Re: Savings from Converting to On-Line-Only: 30%- or 70%+ ?

From: Arthur Smith <apsmith_at_APS.ORG> <harnad_at_COGSCI.SOTON.AC.UK>
Date: Thu, 27 Aug 1998 12:44:29 -0400

Economics, Competition, etc.

Stevan Harnad makes a telling comment in his response on archiving:

> the virtue of making xxx the locus of more and more of the
> literature in all disciplines is that many eggs can be
> collectively tended in one basket.

a single basket does introduce simplicity - but the proverb counter to
this has a fundamental rationale - the future is much more uncertain
than we think it is.

Harnad also mentions pejoratively in his opening comments:

> a jerry-rigged agglomeration of toll-ridden proprietary packages

and clearly favors a Utopian simplicity. But wasn't Utopia discredited
with the fall of the Berlin wall? The benefits of a messy,
decentralized market economy are in the huge incentives for rapid
innovation, the pressures of competition, and ultimately the efficiency
imposed by the price mechanism. While scientific journal publishing
does not constitute an ideal market economy as Harnad and Odlyzko have
noted, Utopian ideals seem to me a move in the wrong direction.

The title American Scientist has chosen: "Web pubishing: who pays?" and
Walker's essay on free access get down to the nitty-gritty: Somebody
does have to pay. The real question is who pays, who profits, and where
is there waste and excess, relating to Harnad's question 1:
What IS the true cost of online publication?

There are at least 7 parties in the publication process among
which costs and profits can be partitioned:

1. The author
2. The technical editor and referees
3. The publisher (copy editing, final production)
4. The distributor
5. Indexing/abstracting services (INSPEC, Medline, ISI, etc)
6. The library/institution
7. The reader

Ultimately, payment is made by government research funding agencies and
corporations (or universities) who fund research or benefit from the
latest research.

A cursory review indicates that by far the greatest costs of
publication are people costs, often ignored by those new to the issues.
Technology can cut costs primarily by replacing work people do. The
benefits of electronic publication come from automation as much as from
the communication improvement inherent in replacing paper with bits.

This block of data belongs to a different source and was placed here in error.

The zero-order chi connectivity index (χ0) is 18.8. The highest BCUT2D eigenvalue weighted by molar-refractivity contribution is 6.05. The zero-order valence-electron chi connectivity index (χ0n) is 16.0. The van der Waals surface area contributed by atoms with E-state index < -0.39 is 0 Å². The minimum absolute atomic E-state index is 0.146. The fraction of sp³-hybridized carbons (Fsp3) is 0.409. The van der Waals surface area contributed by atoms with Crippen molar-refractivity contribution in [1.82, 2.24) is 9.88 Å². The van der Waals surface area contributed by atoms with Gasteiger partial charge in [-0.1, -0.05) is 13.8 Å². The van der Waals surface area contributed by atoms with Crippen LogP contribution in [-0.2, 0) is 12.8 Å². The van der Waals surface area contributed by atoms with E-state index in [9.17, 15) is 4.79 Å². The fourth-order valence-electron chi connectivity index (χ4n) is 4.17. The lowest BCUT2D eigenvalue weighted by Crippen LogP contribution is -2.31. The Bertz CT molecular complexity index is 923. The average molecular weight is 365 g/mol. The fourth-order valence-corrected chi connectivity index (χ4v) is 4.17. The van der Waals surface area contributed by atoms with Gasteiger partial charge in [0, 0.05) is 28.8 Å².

Andrew Odlyzko by Harnad in his essay) has clearly outlined where most of the
cost lies: with the authors. They do the research, prepare the
manuscript, and handle most of the correspondence and alterations
necessary for publication. Walker's proposal is to shift all the
explicit cost on the author as well, through page charges.
Implicit costs remain, particularly to unpaid editors and referees,
libraries that must still keep track of journals and pay for
indexing/abstracting services who themselves have costs that grow with
each published article.

There are implicit technology costs to the reader or library (bemoaned
by Prof. Arunachalam in his essay on developing nations problems)
although I believe these are small and decreasing, comparatively. And
then there are the costs in time and effort expended by the reader.

The xxx model, as it now stands, automates or eliminates roles 2-6,
leaving only author and reader as bearers of costs (aside from a very
minimal cost supported by funding agencies - note also the often
unacknowledged role of the SLAC library in role 5 for some xxx
archives). And of course all explicit costs are eliminated (no money
changes hands). The cost to the author is probably very little changed
from traditional publication, perhaps slightly reduced by the lack of a
formal refereeing process to respond to. The primary implicit cost
increase is to the reader, who must, aside from the technology issues,
spend considerable time wading through basically "raw" literature.
In some fields, particularly where the avenues of development are narrow
and many people may be working on very similar problems, there is great
benefit to immediate access to the work of others, and so the cost to
the reader is well worth it. In other fields the benefits are not as
great, and the xxx model has had more difficulty catching on.

There is clearly some benefit to the work done by roles 2-6 in the
publication process beyond what can be automated with current tools: if
this benefit exceeds the related explicit cost to the reader, then
simple economics tells us readers should pay it. Where these benefits
lie, and to what extend they can be emulated by further automation, are
certainly areas for further discussion. Examples of such benefits are
improved reliability and quality of articles (probably not easily
automated), comprehensive indexing for searches, and inter-linking
forward and backwards between articles through citations.

But to remove the opportunity for the reader to explicitly pay for
improved services (as Walker and Harnad seem to suggest) cuts out a
major incentive for innovation in the areas that implicitly cost the
reader so much.

I agree that journal prices should come down as the electronic
revolution moves forward and automation eliminates many of the people
costs of a journal - but should they go away?
Received on Tue Aug 25 1998 - 19:17:43 BST

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